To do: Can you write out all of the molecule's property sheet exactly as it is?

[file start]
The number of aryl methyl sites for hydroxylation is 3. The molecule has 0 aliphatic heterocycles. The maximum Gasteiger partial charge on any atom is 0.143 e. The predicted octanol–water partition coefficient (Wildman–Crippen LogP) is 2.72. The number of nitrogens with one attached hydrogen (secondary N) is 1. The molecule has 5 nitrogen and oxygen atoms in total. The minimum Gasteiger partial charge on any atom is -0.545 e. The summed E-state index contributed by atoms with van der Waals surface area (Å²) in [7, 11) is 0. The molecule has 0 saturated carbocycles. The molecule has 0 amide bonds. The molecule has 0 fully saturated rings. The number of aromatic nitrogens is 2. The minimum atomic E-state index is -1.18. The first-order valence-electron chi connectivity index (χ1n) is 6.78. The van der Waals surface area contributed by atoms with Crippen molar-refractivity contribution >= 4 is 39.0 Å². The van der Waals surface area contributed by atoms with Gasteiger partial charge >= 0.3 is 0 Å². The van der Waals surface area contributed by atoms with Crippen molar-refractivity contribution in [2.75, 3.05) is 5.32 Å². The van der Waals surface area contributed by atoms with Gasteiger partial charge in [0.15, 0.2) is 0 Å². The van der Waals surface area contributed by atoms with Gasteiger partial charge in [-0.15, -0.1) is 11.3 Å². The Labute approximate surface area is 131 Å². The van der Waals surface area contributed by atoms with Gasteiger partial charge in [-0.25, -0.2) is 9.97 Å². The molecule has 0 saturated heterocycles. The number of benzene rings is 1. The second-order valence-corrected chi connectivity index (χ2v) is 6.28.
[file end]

The number of aryl methyl sites for hydroxylation is 3. The molecule has 0 aliphatic heterocycles. The maximum Gasteiger partial charge on any atom is 0.143 e. The predicted octanol–water partition coefficient (Wildman–Crippen LogP) is 2.72. The number of nitrogens with one attached hydrogen (secondary N) is 1. The molecule has 5 nitrogen and oxygen atoms in total. The minimum Gasteiger partial charge on any atom is -0.545 e. The summed E-state index contributed by atoms with van der Waals surface area (Å²) in [7, 11) is 0. The molecule has 0 saturated carbocycles. The molecule has 0 amide bonds. The molecule has 0 fully saturated rings. The number of aromatic nitrogens is 2. The minimum atomic E-state index is -1.18. The first-order valence-electron chi connectivity index (χ1n) is 6.78. The van der Waals surface area contributed by atoms with Crippen molar-refractivity contribution >= 4 is 39.0 Å². The van der Waals surface area contributed by atoms with Gasteiger partial charge >= 0.3 is 0 Å². The van der Waals surface area contributed by atoms with Crippen molar-refractivity contribution in [2.75, 3.05) is 5.32 Å². The van der Waals surface area contributed by atoms with Gasteiger partial charge in [0.15, 0.2) is 0 Å². The van der Waals surface area contributed by atoms with Gasteiger partial charge in [-0.15, -0.1) is 11.3 Å². The Labute approximate surface area is 131 Å². The van der Waals surface area contributed by atoms with Gasteiger partial charge in [-0.25, -0.2) is 9.97 Å². The molecule has 0 saturated heterocycles. The number of benzene rings is 1. The second-order valence-corrected chi connectivity index (χ2v) is 6.28.